versão On-line ISSN 1816-7950
versão impressa ISSN 0378-4738
Water SA vol.37 no.5 Pretoria Jan. 2011
George GreenI,*; Giel LakerII; Meiring du PlessisIII; (Guest editors)
IPO Box 523, Betty's Bay 7141, South Africa
II477 Rodericks Road, Lynnwood 0081, South Africa
IIIPO Box 915-907, Faerie Glen 0043, South Africa
This special edition of Water SA commemorates 40 years of achievement by the Water Research Commission, celebrated at a national conference held in Kempton Park from 31 August to 1 September 2011. This edition is devoted to material presented at the celebratory conference. The special edition is divided into two main sections, the first being an editorial overview of the conference proceedings and the second a collection of peer-reviewed papers based on scientific presentations made during the conference. Since the latter were volunteered and not specifically selected, they are not to be regarded as fully representative of the scientific ground covered by the conference. It stands to reason that they are even less representative of the scope of the WRC's research investments throughout its 40-year history. Nevertheless, these papers do provide an indication of the complex issues that have had to be researched and the quality of the research done in response to these issues.
The editorial overview of the celebratory conference commences with the conference's introductory address, given by Professor Stanley Ridge of the University of the Western Cape. Syntheses of each of the five thematic sessions that dominated most of the conference programme follow. The overview then concludes with a look into the future by Ms Barbara Schreiner, a former Deputy Director-General of the Department of Water Affairs and Advisor to the Minister.
The introduction by Prof. Ridge deals with the dramatic changes in the world and in South Africa over the past 40 years, and how the implications of these changes need to be carefully teased out, inter alia, with regard to future development and the need for appropriate knowledge. Well-researched knowledge is needed if we are to be able to envision who we are, what we can be, and how we should get there. This aligns very well with the character of the WRC, which over the 40 years of its existence has cemented its position as South Africa's undisputed national hub for water-centred knowledge. Where would the country and particularly the water sector stand today, were it not for the more than 2 000 research projects which have been fully or partially funded by the WRC over the years, for the nurturing and leadership that the WRC has provided to the water research community and for the WRC's multi-pronged drive to disseminate and apply generated knowledge for the good of the sector and the country? Responsible representatives of many countries have openly wished for WRC-like organisations that would similarly benefit the water sectors in their own countries.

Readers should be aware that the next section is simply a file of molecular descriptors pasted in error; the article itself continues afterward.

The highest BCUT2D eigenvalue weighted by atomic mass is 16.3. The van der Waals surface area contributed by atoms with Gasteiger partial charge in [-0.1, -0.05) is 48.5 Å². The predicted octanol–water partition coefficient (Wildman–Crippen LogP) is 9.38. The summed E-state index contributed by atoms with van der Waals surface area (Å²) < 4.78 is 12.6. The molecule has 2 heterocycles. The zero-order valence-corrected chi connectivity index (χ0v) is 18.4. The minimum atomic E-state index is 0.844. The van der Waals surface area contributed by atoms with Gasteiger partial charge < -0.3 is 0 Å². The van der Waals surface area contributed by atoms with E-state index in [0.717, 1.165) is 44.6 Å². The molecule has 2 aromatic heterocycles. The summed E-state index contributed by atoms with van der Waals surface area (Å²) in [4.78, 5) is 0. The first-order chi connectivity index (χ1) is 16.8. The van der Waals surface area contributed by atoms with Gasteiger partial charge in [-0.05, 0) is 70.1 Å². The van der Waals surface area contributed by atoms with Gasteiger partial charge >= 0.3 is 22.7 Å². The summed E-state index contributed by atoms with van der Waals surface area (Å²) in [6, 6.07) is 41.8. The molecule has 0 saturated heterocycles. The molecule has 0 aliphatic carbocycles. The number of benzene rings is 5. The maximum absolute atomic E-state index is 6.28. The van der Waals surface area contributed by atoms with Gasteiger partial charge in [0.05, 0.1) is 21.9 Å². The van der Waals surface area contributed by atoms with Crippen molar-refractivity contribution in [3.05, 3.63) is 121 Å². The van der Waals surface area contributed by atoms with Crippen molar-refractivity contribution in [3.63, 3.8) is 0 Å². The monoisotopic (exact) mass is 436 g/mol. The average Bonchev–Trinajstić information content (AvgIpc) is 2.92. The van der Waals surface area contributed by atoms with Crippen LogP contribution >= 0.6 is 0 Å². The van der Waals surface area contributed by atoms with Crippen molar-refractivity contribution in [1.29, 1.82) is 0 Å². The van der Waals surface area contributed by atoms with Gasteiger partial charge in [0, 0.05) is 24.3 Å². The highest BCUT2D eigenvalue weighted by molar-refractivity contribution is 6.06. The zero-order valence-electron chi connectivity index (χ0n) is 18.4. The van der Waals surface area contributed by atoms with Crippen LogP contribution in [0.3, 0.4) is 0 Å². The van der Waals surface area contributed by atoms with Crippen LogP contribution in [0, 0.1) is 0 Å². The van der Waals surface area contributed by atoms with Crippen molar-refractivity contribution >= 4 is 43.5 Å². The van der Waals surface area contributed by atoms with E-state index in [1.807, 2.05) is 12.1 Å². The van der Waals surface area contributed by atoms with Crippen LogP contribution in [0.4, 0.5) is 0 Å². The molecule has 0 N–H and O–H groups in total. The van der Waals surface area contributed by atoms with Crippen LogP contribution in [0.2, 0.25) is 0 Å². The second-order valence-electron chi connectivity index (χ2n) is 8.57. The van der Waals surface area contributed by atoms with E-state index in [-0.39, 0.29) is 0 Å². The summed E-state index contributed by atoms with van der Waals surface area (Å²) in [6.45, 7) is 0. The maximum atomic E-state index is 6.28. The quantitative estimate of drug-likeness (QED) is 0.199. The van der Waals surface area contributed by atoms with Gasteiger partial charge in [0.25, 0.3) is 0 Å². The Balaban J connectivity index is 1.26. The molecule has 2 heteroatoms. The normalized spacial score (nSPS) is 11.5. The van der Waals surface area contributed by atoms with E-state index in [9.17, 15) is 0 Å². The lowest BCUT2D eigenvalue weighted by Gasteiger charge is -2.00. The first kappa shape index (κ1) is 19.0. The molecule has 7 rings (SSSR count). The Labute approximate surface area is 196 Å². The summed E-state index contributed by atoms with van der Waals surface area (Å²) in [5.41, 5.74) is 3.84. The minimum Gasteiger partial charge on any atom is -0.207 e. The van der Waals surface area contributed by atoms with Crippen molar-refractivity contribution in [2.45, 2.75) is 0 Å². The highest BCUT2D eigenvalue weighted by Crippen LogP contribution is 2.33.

The papers presented at the 40-year celebratory conference, and to a degree reflected in the syntheses of thematic sessions, provide a small sample of the impacts that WRC research funding and leadership have had over the years. Impacts in the earliest years of the WRC's existence stemmed from a limited portfolio of technologically-oriented research projects focussing on wastewater treatment and water reclamation. More recently, the impacts being sought are very much broader in scope. Research investments attempt to address the entire water cycle in a manner which is balanced and designed to deliver the knowledge needed to ensure future water security and the optimal use of water for social and economic growth and development. Such research is no longer the exclusive domain of the natural scientist and engineer. The integration of social scientists and resource economists into research teams is both necessary and taking place to an ever-increasing degree.
Whilst celebrating the past, a responsible organisation like the WRC needs to prepare itself to meet the challenges of the future. The identification and contextualisation of future challenges is one of the main themes reflected in the conference overview. It is evident in Prof. Ridge's introduction, in each of the session syntheses and, most especially, in Barbara Schreiner's closing address. The very way research is done, the type of research done and the results achieved will need to meet challenges, inter alia, of supporting implementation of policy and best practice (but not to the exclusion of long-term and blue-sky thinking), of increasing adaptability and the ability to manage and understand complexity, change and risk, and of supporting national objectives, which will invariably mean putting people at the centre of the research agenda.
Despite the fact that, given the time constraints, it was not possible for the conference to cover a representative crosssection of past and current water research issues, ample evidence has nevertheless been provided of excellence in water research over a period of 40 years, of the sound foundation from which emerging issues can be tackled and of the considerable ability and enthusiasm among a new generation of researchers. All of this bodes well for overcoming the ongoing challenges of ensuring future water security whilst using available water resources for greatest benefit to South Africa's social and economic development.
The presentations made at the Conference are available on the WRC website (www.wrc.org.za).